Artwork Details

Work on Paper

Moonlight at Borobudur

Chua Ek Kay
Ink and colour on paper
W / H :
90.0 / 96.5
Subject Matter:
Creation Date:

Credit Line: Gift of Artist 2006, Collection of SMU

Artist's Inscription:
远 涛

Chua Ek Kay (1947-2008) was one of Singapore's leading contemporary Chinese ink painters. Born in China, Chua came to Singapore with his family in the 1950s. Here he studied Chinese ink painting under Fan Chang Tien. In 1991, he was the first Chinese ink painter to win the United Overseas Bank Painting of the Year Award. He later took up formal training in contemporary art, receiving a Bachelor of Fine Arts from the University of Tasmania in 1994 and a Master of Arts (Honours) in Visual Arts from the University of Western Sydney in 1995. He was awarded the Cultural Medallion in 1999.

This artwork is from the Street Scenes Collection, a suite of 30 paintings donated by the artist in 2006 and currently housed at Lee Kong Chian School of Business. The Street Scenes Collection spans two decades of Chua's artistic practice, from 1986 to 2006, and pictures narrow alleyways, temples of worship, old shophouses and historic sites in Singapore, Kathmandu, Yogyakarta and Jiangnan. In later years, he was keener on evoking feelings rather than rendering actual physical architecture. Particularly, his depictions of Singapore city streets—from Little India to Ann Siang Hill—are suffused with feelings of melancholy as he captures history passing through the once-familiar streets he has seen grown, thrived, and waned over time.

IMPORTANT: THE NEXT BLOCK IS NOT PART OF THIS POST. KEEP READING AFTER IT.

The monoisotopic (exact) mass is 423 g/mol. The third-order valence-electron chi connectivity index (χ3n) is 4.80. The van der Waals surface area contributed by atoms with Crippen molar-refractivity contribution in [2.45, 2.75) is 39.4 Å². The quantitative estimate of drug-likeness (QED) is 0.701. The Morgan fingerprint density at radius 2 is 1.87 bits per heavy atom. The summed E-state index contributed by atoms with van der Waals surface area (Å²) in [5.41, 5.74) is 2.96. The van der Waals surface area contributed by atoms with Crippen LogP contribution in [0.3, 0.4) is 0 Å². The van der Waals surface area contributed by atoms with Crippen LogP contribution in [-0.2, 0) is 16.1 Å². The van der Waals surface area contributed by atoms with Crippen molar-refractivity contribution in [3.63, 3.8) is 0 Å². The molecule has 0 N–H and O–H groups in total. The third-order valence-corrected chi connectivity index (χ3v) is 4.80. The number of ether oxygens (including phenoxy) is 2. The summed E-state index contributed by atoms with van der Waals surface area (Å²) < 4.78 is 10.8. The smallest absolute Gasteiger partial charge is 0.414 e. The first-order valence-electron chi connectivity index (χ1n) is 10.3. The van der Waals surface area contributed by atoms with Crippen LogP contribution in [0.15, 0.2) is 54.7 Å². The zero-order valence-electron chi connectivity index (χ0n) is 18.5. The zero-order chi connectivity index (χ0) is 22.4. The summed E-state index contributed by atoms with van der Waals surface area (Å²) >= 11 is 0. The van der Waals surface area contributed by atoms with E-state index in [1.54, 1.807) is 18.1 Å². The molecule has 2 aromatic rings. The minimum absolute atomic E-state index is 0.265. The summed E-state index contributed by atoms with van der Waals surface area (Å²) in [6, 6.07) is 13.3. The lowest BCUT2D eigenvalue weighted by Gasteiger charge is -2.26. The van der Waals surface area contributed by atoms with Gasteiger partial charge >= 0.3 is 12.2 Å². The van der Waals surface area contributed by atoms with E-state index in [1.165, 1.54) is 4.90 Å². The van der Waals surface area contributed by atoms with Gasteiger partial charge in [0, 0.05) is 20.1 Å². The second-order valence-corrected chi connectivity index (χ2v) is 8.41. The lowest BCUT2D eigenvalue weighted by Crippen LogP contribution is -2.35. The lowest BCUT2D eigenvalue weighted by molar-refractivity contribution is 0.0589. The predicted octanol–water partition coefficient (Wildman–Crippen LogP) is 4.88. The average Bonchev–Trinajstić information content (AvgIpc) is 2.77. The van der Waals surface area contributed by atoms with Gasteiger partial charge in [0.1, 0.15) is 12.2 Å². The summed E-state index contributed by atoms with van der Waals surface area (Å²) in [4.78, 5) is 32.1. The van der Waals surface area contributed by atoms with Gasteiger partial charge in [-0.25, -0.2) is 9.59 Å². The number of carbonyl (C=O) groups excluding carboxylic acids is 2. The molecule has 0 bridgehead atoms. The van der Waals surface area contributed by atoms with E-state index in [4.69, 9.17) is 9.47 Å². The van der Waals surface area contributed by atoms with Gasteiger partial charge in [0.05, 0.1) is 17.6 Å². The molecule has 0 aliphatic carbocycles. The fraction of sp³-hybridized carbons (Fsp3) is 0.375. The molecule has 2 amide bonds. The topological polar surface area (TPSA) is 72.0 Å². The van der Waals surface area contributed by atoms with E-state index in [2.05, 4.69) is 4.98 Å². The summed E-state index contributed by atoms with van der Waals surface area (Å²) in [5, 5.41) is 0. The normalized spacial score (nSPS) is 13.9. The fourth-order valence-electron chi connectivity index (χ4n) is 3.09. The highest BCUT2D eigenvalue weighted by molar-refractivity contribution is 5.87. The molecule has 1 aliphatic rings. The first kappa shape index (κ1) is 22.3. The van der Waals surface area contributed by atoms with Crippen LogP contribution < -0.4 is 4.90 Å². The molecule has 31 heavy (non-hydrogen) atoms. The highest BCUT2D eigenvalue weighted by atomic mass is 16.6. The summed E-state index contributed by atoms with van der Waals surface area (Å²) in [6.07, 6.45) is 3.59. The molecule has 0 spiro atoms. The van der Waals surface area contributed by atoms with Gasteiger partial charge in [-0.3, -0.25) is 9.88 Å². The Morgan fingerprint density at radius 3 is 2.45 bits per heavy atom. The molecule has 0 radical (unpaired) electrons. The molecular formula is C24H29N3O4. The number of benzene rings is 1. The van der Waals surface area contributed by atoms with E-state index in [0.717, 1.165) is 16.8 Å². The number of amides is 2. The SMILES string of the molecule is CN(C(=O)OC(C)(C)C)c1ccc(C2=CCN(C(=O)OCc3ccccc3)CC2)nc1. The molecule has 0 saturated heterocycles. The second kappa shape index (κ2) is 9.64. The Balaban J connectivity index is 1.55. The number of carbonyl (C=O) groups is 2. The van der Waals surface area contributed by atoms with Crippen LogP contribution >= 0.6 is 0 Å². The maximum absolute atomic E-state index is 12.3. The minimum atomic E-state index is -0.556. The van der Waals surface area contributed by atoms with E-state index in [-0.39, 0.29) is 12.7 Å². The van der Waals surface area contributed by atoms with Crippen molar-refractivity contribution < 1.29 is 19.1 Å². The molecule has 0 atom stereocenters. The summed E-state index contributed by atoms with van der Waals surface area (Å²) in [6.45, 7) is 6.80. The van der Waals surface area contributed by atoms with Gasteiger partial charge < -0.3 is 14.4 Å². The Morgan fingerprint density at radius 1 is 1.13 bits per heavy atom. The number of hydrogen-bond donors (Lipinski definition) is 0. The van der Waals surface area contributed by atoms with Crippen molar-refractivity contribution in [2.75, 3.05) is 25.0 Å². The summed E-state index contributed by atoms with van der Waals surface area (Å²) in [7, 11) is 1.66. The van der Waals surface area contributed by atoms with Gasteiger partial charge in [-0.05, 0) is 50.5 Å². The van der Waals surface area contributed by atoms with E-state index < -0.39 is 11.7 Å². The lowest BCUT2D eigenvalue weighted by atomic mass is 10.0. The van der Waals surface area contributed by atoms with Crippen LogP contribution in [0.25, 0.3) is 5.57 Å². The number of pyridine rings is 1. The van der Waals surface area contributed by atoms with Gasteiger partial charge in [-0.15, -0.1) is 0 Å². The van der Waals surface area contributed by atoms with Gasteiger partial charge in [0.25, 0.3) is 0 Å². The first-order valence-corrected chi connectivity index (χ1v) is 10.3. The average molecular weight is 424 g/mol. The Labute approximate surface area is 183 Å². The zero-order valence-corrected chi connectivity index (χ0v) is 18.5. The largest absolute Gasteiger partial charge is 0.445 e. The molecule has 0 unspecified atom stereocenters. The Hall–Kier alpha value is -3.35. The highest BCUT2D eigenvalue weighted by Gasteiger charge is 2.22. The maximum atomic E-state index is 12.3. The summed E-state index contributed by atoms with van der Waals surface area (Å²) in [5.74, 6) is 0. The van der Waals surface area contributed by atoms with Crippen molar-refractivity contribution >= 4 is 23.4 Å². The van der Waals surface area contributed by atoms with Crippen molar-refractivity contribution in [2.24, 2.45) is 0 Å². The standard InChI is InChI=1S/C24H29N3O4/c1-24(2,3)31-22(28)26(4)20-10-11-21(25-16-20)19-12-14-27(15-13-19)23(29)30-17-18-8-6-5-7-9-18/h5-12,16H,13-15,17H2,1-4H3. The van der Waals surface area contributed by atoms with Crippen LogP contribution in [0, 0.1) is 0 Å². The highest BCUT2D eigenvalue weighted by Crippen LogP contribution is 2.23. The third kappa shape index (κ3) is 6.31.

Moonlight at Borobudur (1996) depicts Borobudur temple. Dating from the 8th and 9th centuries and located in Central Java, Indonesia, Borobudur temple is one of the greatest Buddhist monuments in the world. And is also the subject of a series of paintings by Singapore's contemporary Chinese ink painter Chua Ek Kay.

Chua earnestly grappled with how to define ink painting in a westernised and globalised milieu, and throughout his artistic career had always given critical considerations to the expressive forms and substance of both Chinese and Western art. That the ancient monument of Borobudur drew from two sources—Buddhism from India and the indigenous culture of Java—must have served as both an artistic and intellectual inspiration to the artist.

Gift of Artist : Street Scenes Collection : University Collection
Currently Located at:
Lee Kong Chian School of Business, Level 5